Local Govt | National News Video | Parliament Headlines | Politics Headlines | Search

 


Not too late to have your say on navigation safety

Not too late to have your say on navigation safety


There is just under a week left to have your say on proposed changes to Auckland navigation safety rules.

Submissions on Auckland Council’s proposed navigation safety bylaw close on Monday 17 March.

The changes are aimed at keeping people and vessels safe on the water and include:

• Making it mandatory to wear a personal flotation device (including lifejackets) while on board a vessel of six metres or less in length,

• compulsory carriage of a communication device such as a VHS radio or mobile phone,

• ability for Harbourmaster to prevent anyone being in charge of a vessel while intoxicated by alcohol or drugs,

• improved management of moorings sites.

“We know Aucklanders love to get out on the water and have fun, but it can get dangerous when conditions turn bad so we need some rules in place to keep people as safe as possible,” says Councillor Calum Penrose, chair of the council’s Regulatory and Bylaws Committee.

“Balancing the diverse needs of all users is important so I encourage people to take the time to review the draft bylaw and to make a submission.”

For more information or to make an online submission go to the council’s website www.aucklandcouncil.govt.nz/haveyoursay
Copies of draft bylaw and supporting material also in public libraries and service centres.

The new bylaw will be in effect for the summer of 2014/2015.
The council is responsible for the management of navigation safety on coastal and inland waters within Auckland. The navigation safety bylaw sets out the rules for all craft and people using these waters.

ENDS

© Scoop Media

 
 
 
 
 
Parliament Headlines | Politics Headlines | Regional Headlines

 

Departure Speech: Governor-General’s State Farewell Luncheon

"...Unfortunately I was unable to get to the Antarctic, the Chatham Islands and the Kermadecs. A dicky heart thwarted our travel to the Antarctic; and even though I volunteered to parachute into the Kermadecs to join the Young Blake expedition, time, commitments and officials frustrated my plans to visit the Kermadecs and Chathams." More>>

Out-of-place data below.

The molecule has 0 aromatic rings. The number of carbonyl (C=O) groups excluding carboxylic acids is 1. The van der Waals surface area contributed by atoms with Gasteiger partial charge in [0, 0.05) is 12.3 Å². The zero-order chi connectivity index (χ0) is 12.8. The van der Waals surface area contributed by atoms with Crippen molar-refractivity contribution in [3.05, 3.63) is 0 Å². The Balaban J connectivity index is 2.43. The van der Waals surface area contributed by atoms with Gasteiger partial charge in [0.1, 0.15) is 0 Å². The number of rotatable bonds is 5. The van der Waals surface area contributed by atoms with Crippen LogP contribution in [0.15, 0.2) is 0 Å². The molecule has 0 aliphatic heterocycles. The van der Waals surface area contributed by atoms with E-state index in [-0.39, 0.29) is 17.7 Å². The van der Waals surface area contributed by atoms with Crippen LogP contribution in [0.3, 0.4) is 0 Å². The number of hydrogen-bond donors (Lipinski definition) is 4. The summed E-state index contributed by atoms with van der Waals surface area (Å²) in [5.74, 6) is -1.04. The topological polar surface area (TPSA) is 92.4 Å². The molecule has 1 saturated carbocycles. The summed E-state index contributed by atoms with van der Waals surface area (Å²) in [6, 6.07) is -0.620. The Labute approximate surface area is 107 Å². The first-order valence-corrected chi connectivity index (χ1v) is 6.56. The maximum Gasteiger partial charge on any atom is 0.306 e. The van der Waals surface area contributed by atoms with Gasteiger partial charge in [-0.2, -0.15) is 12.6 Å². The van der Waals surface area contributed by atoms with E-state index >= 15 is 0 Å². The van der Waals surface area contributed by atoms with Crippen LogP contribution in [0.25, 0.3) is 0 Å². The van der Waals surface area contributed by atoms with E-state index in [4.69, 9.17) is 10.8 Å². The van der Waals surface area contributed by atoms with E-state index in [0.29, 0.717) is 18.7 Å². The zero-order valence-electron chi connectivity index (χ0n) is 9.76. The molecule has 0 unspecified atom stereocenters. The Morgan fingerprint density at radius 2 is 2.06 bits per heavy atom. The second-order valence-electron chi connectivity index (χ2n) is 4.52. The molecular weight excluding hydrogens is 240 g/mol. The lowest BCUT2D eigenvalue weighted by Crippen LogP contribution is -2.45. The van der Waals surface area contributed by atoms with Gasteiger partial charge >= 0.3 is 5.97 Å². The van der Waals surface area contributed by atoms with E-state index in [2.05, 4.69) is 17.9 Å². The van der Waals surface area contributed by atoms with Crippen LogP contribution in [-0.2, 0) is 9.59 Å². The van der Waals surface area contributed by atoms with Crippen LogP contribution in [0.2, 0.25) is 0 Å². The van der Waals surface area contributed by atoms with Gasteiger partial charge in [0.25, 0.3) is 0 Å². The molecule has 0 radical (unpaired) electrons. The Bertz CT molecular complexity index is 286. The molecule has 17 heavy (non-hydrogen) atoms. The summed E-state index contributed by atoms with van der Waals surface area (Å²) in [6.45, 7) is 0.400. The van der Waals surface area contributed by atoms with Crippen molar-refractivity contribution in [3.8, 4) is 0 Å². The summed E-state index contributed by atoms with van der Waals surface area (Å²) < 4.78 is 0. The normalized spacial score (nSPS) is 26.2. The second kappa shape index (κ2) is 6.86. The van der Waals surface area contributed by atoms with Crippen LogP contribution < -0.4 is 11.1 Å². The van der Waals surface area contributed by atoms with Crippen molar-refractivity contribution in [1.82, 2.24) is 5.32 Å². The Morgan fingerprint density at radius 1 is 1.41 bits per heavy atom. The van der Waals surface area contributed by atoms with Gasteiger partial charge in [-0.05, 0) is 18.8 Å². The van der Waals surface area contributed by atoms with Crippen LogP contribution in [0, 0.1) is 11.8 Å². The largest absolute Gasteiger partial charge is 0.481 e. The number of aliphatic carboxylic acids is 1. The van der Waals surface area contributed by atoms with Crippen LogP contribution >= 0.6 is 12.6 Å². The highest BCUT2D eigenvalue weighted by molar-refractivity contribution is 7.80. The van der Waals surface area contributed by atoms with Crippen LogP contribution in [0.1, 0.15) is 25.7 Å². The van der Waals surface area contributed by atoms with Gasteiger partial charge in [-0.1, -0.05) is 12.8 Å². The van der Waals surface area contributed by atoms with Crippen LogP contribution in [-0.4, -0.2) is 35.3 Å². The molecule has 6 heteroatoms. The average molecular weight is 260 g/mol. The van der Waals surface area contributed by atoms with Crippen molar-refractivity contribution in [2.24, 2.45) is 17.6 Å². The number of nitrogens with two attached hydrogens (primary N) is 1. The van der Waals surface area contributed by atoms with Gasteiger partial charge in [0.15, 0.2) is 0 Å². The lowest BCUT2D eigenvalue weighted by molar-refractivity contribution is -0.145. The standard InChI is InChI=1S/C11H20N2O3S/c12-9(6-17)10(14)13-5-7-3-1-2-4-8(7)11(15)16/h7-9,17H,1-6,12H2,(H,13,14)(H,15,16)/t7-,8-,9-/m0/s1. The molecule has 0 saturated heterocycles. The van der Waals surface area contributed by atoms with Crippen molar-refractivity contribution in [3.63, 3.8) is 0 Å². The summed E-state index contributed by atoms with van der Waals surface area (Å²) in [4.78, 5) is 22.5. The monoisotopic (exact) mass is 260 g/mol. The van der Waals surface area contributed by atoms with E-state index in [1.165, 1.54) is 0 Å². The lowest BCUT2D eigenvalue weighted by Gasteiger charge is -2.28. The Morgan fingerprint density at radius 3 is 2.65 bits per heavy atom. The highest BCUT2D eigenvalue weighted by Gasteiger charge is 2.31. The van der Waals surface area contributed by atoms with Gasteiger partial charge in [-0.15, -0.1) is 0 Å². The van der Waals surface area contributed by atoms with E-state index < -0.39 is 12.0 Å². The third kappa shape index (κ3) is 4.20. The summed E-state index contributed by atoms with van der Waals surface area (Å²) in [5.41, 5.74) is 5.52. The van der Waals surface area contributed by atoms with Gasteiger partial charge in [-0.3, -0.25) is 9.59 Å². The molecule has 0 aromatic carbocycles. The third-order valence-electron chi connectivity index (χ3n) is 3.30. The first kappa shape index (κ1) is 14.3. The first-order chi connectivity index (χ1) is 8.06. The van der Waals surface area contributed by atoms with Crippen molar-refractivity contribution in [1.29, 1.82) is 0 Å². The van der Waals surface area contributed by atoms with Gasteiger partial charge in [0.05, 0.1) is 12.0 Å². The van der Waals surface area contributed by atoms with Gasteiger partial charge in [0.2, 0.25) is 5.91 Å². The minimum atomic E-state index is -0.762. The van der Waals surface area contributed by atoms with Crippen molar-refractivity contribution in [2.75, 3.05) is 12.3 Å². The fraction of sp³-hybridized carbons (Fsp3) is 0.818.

ALSO:

New Research: Most Homeless People Working Or Studying

“The cost of housing has been rising without corresponding increases in income, whilst the number of state houses per capita has been in decline. Many low-income people are missing out on housing, whether we recognise them as ‘homeless’ or not. More>>

ALSO:

Post-Traynor: New Offender Info Sharing Plan

“This Bill delivers on that step-change by moving away from name-based records held by individual agencies to a shared, anchor identity based on unalterable information, such as fingerprints and facial recognition. It also gives agencies access to the drivers’ licence photo database and birth, death and marriages information." More>>

  • NZ Law Foundation - New $2M fund for research on information challenges
  • Littoral: New Ship To Deliver Enhanced Naval Capability

    Defence Minister Gerry Brownlee says the Government has approved a Ministry of Defence and New Zealand Defence Force recommendation to request tenders for a new naval ship to support littoral operations. More>>

    July:

    After King's Labour Snub: Māori Party And Kiingitanga To Work Together

    Māori Party Co-leaders Te Ururoa Flavell and Marama Fox met with Kiingitanga representatives in Wellington yesterday to discuss working together on key issues for the betterment of Māori. More>>

    ALSO:

    Waitangi Claim On Rehabilitation: The 'Justus' System For Māori Not Good Enough

    Closing statements at the Waitangi Tribunal case against Corrections called for immediate steps and a comprehensive review to address the high rate of Māori reoffending. More>>

    ALSO:

    Advice: PM Sets Rules For Ministers' Treatment Of Public Servants

    Prime Minister John Key has laid down the law about the way ministers and public servants should interact, saying ministers may not always like the advice they receive, but they must listen to it carefully, respectfully and professionally. More>>

    Gordon Campbell: On The Funding Changes In Special Needs Education, And Uber

    The plan to strip out the educational support for older “special needs” children in order to meet the existing shortfall in funding for special needs in early childhood education is so miserly and relentlessly stupid as to defy belief… More>>

    SPECIAL EDUCATION (& More):

    Online Learning Plans:

    Get More From Scoop

     

    LATEST HEADLINES

     
     
     
     
     
     
     
     
     
    Regional
    Search Scoop  
     
     
    Powered by Vodafone
    NZ independent news